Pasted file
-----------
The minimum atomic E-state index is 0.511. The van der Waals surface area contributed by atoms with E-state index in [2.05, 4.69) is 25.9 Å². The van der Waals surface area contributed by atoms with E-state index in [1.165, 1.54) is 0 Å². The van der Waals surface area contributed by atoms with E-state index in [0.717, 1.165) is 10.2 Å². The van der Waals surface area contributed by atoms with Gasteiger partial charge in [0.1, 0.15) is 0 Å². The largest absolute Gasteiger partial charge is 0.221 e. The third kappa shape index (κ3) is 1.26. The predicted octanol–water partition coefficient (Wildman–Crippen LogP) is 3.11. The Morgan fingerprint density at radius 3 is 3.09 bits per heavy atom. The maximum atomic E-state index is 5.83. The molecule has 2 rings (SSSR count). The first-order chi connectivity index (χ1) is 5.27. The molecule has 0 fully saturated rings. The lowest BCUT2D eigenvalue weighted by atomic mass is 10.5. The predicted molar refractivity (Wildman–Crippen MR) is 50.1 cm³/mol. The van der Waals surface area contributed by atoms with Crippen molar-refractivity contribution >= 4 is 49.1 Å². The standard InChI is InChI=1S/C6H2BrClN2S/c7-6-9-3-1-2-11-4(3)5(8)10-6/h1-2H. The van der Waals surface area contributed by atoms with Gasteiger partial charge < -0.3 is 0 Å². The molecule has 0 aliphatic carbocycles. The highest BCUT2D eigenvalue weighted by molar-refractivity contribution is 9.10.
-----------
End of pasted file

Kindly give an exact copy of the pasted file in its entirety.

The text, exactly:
The minimum atomic E-state index is 0.511. The van der Waals surface area contributed by atoms with E-state index in [2.05, 4.69) is 25.9 Å². The van der Waals surface area contributed by atoms with E-state index in [1.165, 1.54) is 0 Å². The van der Waals surface area contributed by atoms with E-state index in [0.717, 1.165) is 10.2 Å². The van der Waals surface area contributed by atoms with Gasteiger partial charge in [0.1, 0.15) is 0 Å². The largest absolute Gasteiger partial charge is 0.221 e. The third kappa shape index (κ3) is 1.26. The predicted octanol–water partition coefficient (Wildman–Crippen LogP) is 3.11. The Morgan fingerprint density at radius 3 is 3.09 bits per heavy atom. The maximum atomic E-state index is 5.83. The molecule has 2 rings (SSSR count). The first-order chi connectivity index (χ1) is 5.27. The molecule has 0 fully saturated rings. The lowest BCUT2D eigenvalue weighted by atomic mass is 10.5. The predicted molar refractivity (Wildman–Crippen MR) is 50.1 cm³/mol. The van der Waals surface area contributed by atoms with Crippen molar-refractivity contribution >= 4 is 49.1 Å². The standard InChI is InChI=1S/C6H2BrClN2S/c7-6-9-3-1-2-11-4(3)5(8)10-6/h1-2H. The van der Waals surface area contributed by atoms with Gasteiger partial charge < -0.3 is 0 Å². The molecule has 0 aliphatic carbocycles. The highest BCUT2D eigenvalue weighted by molar-refractivity contribution is 9.10.